Results 1 to 8 of 8

Thread: Bethel

  1. #1
    New member
    Join Date
    Mar 2010
    Location
    Pennsylvania
    Posts
    2

    Default Bethel

    Hello all. My first post here but I've been reading a while. I have a potential job in Bethel but I can not find much info on the hunting in the area. I do have a friend living there but he isn't much into hunting. I understand the Unit 18 Moose areas and understand I will have to travel a bit for moose or caribou.

    Anyone ever spend any time in that area? I'd be very interested in the small game and waterfowl hunting in the area. Hows the fishing?

    My friend who lives there has already briefed me on what to expect compared to East coast life. We spoke on the phone today. It was 65 here, -14 there. Thats not a big deal. I also understand the difference in cost of living, I'm ok with that. I just need to get away from the rat-race for a few years. lol. I also understand I will need a snow machine and a boat to take advantage of the hunting and fishing in that area.

    Anyone who has been to that area and would care to share your experiences I'd greatly appreciate it.

    Thanks

  2. #2
    Member
    Join Date
    Jan 2007
    Location
    Kenai
    Posts
    132

    Default

    I haven't been to Bethel, but have been to some of the surrounding areas. I would really recommend flying up there and looking at the place before you make a decision. Yes, the flight will probably be very costly.

    I would expect waterfowl and fishing to both be very good if you wait for the right time, especially if you're willing to travel some. But you need to go the F&G site and find the regulations for the area if you're thinking moose and caribou. Certain zones can only be hunted by residents, if I remember correctly.

    Look through the regs, and get up there and look around.

  3. #3
    New member
    Join Date
    Mar 2010
    Location
    Pennsylvania
    Posts
    2

    Default

    I can't fly there first. I accept the job or pass it up. Fortunately my best friend took a job there 2 years ago and is still there, so I know what to expect of the town and the regulations. I know the residency requirements so caribou is out the first year. Whats confusing is the maps for moose. And how far from town will I have to travel for hare and ptarmigan.

    I guess I'm just gonna go for it and figure it out as we go. lol.

    Thanks for the advice.

  4. #4
    Member Rock_skipper's Avatar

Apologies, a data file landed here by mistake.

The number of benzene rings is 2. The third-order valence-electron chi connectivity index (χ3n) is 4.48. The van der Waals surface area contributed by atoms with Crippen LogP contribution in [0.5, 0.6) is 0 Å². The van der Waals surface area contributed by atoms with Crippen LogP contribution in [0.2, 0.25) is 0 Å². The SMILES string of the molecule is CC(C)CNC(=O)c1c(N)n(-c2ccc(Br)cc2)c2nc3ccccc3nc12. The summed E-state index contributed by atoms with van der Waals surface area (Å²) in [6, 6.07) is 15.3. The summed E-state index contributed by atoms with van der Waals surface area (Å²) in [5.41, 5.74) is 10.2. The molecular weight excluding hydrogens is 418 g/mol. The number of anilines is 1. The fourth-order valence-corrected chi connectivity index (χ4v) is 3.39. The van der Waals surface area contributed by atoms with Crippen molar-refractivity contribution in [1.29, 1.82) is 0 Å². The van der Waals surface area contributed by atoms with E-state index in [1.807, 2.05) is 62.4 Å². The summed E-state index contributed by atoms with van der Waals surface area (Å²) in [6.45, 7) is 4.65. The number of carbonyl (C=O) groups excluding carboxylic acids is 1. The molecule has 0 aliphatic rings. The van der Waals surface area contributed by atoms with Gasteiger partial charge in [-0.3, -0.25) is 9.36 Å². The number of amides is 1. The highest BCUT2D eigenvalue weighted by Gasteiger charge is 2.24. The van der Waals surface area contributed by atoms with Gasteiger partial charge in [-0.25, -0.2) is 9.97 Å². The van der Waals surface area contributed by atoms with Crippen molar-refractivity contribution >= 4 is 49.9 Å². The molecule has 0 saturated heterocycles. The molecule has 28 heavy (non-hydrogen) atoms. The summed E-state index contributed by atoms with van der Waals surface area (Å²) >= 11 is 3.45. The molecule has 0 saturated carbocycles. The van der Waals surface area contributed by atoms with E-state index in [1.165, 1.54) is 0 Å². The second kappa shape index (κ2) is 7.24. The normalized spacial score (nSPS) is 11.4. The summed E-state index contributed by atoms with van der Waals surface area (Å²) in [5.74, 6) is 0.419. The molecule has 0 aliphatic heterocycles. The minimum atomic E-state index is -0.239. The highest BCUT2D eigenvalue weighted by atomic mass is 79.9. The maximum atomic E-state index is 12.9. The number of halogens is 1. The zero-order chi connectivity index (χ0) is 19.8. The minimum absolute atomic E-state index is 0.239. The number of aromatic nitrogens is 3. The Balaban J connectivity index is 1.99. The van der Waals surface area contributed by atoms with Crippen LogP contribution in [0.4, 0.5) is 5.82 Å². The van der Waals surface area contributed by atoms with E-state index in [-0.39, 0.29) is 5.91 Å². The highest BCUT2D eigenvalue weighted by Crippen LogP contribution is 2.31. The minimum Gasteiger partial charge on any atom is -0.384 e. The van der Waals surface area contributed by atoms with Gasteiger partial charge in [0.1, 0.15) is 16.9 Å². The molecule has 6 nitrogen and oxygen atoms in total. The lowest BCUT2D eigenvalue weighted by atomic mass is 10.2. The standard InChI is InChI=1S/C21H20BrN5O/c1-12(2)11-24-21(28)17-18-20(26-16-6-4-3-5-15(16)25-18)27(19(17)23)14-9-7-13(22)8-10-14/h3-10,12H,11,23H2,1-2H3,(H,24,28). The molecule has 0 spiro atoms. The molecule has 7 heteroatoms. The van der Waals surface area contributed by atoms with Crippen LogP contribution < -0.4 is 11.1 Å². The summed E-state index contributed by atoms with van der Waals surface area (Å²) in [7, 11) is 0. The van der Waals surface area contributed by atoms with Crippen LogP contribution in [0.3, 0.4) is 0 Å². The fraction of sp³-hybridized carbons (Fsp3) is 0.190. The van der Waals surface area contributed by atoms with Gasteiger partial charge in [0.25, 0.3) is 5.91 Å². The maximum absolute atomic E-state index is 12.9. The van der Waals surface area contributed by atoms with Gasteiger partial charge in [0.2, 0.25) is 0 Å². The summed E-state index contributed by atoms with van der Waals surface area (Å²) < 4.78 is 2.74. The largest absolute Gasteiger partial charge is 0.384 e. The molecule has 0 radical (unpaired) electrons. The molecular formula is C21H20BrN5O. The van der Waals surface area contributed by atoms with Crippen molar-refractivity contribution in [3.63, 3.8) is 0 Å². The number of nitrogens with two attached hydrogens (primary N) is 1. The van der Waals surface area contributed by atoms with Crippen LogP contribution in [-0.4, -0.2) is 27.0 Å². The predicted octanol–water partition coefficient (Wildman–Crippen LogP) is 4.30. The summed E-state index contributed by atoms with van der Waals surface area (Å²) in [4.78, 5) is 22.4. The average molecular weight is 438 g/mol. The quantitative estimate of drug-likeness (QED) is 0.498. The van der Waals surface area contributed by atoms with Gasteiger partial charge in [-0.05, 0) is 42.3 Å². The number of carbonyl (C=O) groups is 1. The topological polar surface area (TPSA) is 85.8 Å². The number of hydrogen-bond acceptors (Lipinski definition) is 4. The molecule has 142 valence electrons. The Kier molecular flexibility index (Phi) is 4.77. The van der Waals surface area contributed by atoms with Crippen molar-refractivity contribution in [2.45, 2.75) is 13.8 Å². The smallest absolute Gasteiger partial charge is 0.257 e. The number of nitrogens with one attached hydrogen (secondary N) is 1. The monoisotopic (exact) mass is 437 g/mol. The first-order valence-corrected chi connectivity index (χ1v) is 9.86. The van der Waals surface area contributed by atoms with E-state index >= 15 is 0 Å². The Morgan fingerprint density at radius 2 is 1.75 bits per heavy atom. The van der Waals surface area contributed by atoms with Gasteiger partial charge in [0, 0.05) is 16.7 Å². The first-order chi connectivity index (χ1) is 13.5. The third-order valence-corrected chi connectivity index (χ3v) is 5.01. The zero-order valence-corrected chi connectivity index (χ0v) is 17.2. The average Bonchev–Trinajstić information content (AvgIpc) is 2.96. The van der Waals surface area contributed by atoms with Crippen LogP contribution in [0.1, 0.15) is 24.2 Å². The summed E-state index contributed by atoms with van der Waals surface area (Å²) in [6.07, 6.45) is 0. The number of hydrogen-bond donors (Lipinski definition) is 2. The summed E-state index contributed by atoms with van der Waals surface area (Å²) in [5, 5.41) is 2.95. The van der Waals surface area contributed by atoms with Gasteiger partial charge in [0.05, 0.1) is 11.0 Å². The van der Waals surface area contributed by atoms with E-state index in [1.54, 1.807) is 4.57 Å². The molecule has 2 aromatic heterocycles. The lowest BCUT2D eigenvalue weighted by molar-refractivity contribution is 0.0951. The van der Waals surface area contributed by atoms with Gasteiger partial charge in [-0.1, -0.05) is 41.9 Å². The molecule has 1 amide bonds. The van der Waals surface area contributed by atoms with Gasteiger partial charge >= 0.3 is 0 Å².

Join Date
    Mar 2008
    Location
    Deltajct
    Posts
    2,499

    Default

    I hav'nt been there for a few year's now, (I think it was back in 98,) but when I was out there in 93 working, we cut our christmas tree out of plywood and set it up on the tundra. lol

    Bird's and fish, are about the only thing you are going to see there in the close proxcemitry of the town. If you have a boat/ snowmachine, then you might be able to get to some big game.

    The cost of gas out there might make you have secound thought's.

    When we were out there the tarmigan would fly into the wire's and kill themself's, and when we seen one down, if it was warm it was dinner.

  5. #5
    Member AK Ray's Avatar
    Join Date
    May 2006
    Location
    South Central
    Posts
    2,541

    Default

    Same as Rockskipper, except we picked up the frozen close lined birds on the way out of town to the old BIA site and kept them for dinner too. Then we found out we were impacting an old lady and her grand kids subsistance and stopped picking them up.

    If you are into trapping there are some good areas near town that you can snow machine to and do well on fox.

    Waterfowl are hard to deal with out there with the spring subsistance season and the early fall season. Swan tags and having to know which goose you can't shoot. So difficult.
    The better waterfowl hunting is usually accessed by boat or float plane. Birds around town tend to few and far between after some minor pressure.

    You will need two high quality pieces of equipment to enjoy your time out there. A good trail snowmachine and a good river boat. Prop outboards work well, until you get really far up some of the rivers. As long as your vehicle starts and keeps the wind from getting you that is fine.

    After four summers going into and out of town for work I can say that the biggest issues are the social ones and not the environment. Too many drunks.

    The best piece of advice I was given about Bethel prior to my first trip out there was to keep the doors on the truck locked at night. It did not prevent people from sleeping one off in the bed of the truck though. Those were hard mornings for everyone envolved.